Had you had any indications before that … that it was going to happen?

No, and I'd never thought it would happen to me. I mean, I know that two of my brothers died with coronaries. And then I've later found that other relatives. So it's obvious that it's something that belongs to our family and our family connections. But you don't think of women having coronaries. I mean that's the thing that surprised me.

How old were you?

Umm, now that was the beginning of 1980. So I would be 51. Ah, 50. And I, funnily enough, immediately thought that's what it was. I have no idea why I should know that. Because I woke up about 4 o'clock in the morning and I had pains down across my shoulders and down my arms. And I instinctively thought this is a heart attack. I hadn't even read up -- I'm terribly ignorant about the body and physical things because I'd never been sick. But I knew straight away and I had … my secretary lived with me at the time so she called the people next door because I was quite new to Scotland. We really didn't have a doctor yet and didn't know a hospital. And it turned out that the hospital, which was five minutes away from where I lived, is the famous coronary hospital in Scotland. And so I was in the hospital very quickly. And they say -- and since my reading has indicated -- that that's the best thing that can happen to you, that you get treatment straight away. So I was taken to this hospital and put in the intensive care, and I was in the hospital for about two weeks. And then I had to take about six weeks off work in order to recuperate, because I was determined that I would obey the doctor. As I told you I'm good at obedience when I know that what I'm instructed in is good for me. So I then spent this time recuperating, and have never had another problem since with my heart.

Was it a really serious coronary, or was it an angina attack?

No, it wasn't angina. It was what they call a myocardial infarction. And that was about 10 per cent of the front of the heart is blocked off. So I suppose you'd say it was a minor coronary and did not involve me in any angina afterwards. So it was a sort of one off. Although I discovered following that, that I've a tendency to build up cholesterol so I have always been very careful to keep the cholesterol down. And that is apparently something that runs in the family, it's a hereditary thing. But I did have an amazing experience when I was the hospital. And that was I woke up in the intensive care unit and I saw a black girl, the nurse, sitting near me. And I thought I was in Africa. And I looked around and I said, 'What has happened? What have I done?' And this girl said, 'Don't worry, Major, you'll be all right', you see. Now I'm a Commissioner by this time, and she's calling me by a much lower Salvation Army rank, and then she revealed that she was one of my students from Usher Institute. She had left school and gone to train as a nurse in Zimbabwe, and she was an outstanding student, and then she went to this hospital for postgraduate training. And here she was looking after me in the intensive care. And I sort of suddenly had a realisation, I'm going to be all right. This is a sign, a symbol. She said, 'You used to look after me and help me to be well-educated. Now I'm looking after you.' So many things in my life, people would call what a wonderful coincidence. But it was providential. But the interesting thing about that girl is she was a very clever girl, and when she finished school nursing was pretty well the only thing available to her, and she couldn't afford to go to university. So later, in Scotland, she took a degree in economics. And recently I was in Canada and she is the High Commissioner for Zimbabwe in Canada. And welcomed me to Canada. Said she was hoping to see me. Wasn't possible this time. So that's something to be proud about, isn't it?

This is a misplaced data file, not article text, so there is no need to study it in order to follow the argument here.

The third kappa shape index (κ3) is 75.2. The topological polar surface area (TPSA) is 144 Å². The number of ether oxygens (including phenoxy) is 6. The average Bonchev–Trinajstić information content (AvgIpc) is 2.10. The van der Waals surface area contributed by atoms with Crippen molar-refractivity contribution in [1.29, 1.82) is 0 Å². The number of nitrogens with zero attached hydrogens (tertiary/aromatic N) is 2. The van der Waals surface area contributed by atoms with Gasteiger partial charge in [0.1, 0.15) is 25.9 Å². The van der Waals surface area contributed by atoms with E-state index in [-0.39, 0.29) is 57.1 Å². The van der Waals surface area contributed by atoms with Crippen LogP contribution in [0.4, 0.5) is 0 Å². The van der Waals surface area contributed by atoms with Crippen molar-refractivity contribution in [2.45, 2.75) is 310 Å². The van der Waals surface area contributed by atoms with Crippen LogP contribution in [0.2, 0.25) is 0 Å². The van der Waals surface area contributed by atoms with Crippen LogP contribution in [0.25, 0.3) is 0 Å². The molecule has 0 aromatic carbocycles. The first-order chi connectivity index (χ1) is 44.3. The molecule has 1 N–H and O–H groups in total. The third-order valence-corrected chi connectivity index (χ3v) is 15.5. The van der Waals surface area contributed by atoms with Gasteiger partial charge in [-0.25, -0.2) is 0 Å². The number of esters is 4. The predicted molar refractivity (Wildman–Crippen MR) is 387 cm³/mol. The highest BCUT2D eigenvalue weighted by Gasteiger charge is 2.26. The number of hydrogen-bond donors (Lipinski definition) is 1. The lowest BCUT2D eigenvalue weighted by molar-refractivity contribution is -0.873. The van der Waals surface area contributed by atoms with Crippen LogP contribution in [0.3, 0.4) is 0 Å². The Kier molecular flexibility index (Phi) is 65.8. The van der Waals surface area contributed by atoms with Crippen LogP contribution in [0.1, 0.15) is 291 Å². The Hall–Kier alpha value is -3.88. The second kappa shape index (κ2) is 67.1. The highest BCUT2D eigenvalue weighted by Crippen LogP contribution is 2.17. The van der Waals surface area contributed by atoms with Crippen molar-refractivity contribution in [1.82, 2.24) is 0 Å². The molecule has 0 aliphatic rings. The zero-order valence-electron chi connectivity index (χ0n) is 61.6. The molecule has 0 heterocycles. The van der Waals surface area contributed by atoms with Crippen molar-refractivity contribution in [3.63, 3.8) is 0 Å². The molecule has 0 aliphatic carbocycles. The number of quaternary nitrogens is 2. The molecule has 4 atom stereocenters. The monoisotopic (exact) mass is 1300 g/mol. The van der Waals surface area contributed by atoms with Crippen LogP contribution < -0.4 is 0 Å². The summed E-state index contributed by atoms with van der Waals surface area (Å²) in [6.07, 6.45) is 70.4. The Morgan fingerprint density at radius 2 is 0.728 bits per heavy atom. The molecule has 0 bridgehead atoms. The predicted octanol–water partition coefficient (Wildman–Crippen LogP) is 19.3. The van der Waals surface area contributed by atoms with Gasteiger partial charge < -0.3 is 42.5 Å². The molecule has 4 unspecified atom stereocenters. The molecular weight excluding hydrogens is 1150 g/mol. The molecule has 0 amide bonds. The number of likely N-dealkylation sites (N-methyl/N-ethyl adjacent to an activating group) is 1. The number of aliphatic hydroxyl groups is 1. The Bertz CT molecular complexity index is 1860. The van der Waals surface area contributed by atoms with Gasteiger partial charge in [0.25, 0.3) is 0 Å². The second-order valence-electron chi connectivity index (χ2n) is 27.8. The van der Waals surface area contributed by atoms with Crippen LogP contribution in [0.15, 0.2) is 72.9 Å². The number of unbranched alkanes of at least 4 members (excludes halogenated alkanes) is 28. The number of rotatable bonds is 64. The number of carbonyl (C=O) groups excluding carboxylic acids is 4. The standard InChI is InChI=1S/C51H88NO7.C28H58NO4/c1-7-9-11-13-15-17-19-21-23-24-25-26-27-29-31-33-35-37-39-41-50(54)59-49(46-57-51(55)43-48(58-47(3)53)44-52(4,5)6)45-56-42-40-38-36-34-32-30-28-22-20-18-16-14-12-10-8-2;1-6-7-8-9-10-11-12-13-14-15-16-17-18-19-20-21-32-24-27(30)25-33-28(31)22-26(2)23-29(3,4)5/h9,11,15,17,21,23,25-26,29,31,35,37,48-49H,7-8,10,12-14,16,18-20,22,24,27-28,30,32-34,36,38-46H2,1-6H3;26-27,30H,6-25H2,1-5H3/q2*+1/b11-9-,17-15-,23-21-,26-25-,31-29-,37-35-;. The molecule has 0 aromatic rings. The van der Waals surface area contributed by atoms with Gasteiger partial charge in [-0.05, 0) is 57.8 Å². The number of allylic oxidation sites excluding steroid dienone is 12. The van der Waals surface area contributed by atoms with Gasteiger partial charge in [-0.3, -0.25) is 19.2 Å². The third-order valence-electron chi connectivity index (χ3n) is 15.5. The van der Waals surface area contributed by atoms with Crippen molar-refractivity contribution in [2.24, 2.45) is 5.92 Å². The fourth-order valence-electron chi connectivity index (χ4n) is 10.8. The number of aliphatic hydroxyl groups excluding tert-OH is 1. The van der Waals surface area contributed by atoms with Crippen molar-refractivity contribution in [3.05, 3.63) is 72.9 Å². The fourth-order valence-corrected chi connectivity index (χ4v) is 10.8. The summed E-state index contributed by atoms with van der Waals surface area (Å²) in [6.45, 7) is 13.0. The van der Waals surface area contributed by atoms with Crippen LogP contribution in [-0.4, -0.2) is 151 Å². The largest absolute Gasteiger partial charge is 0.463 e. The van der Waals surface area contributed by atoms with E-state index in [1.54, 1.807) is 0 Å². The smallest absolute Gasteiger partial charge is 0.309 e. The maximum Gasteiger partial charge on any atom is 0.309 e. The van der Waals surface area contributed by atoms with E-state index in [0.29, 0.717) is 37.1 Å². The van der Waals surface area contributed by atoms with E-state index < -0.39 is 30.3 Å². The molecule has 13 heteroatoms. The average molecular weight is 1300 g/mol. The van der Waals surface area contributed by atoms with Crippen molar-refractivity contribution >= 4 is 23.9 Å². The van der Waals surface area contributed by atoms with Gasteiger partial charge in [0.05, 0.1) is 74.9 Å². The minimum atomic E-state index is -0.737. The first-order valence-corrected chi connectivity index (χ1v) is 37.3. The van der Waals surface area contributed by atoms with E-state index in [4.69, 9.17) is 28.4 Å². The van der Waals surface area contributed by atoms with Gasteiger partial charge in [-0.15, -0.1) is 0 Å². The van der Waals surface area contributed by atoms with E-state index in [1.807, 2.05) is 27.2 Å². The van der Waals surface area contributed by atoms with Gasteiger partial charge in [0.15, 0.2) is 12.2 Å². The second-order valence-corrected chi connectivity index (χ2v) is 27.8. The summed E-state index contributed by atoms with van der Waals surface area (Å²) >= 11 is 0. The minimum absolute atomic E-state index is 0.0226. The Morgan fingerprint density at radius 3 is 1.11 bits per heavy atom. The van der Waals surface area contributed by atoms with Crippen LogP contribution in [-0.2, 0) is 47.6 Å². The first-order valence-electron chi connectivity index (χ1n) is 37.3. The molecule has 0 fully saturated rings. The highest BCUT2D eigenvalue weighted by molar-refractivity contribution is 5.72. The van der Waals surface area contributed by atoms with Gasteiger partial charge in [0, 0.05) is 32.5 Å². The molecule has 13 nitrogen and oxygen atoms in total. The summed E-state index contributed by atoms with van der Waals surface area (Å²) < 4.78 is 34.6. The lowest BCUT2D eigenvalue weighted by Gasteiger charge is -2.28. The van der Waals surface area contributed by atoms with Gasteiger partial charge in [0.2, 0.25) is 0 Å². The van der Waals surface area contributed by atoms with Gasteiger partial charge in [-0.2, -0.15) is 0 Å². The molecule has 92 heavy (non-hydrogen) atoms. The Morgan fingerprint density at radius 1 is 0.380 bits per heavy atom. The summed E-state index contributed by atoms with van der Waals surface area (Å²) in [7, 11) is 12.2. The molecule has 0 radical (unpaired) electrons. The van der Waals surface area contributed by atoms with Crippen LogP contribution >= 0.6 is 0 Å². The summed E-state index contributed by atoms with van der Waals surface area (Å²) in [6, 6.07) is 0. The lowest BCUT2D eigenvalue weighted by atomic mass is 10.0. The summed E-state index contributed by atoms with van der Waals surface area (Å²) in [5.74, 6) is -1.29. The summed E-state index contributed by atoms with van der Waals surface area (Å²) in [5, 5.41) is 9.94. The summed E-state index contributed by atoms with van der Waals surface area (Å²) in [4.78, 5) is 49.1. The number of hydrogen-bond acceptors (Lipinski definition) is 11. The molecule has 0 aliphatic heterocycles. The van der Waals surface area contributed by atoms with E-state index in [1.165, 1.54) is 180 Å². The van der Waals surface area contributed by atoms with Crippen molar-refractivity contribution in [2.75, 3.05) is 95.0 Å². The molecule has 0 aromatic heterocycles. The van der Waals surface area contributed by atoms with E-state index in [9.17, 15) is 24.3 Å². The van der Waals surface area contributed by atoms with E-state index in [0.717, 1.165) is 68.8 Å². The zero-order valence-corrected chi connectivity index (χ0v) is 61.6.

A very significant girl in your life.

That's right. Lily Chitauro. I remember it well.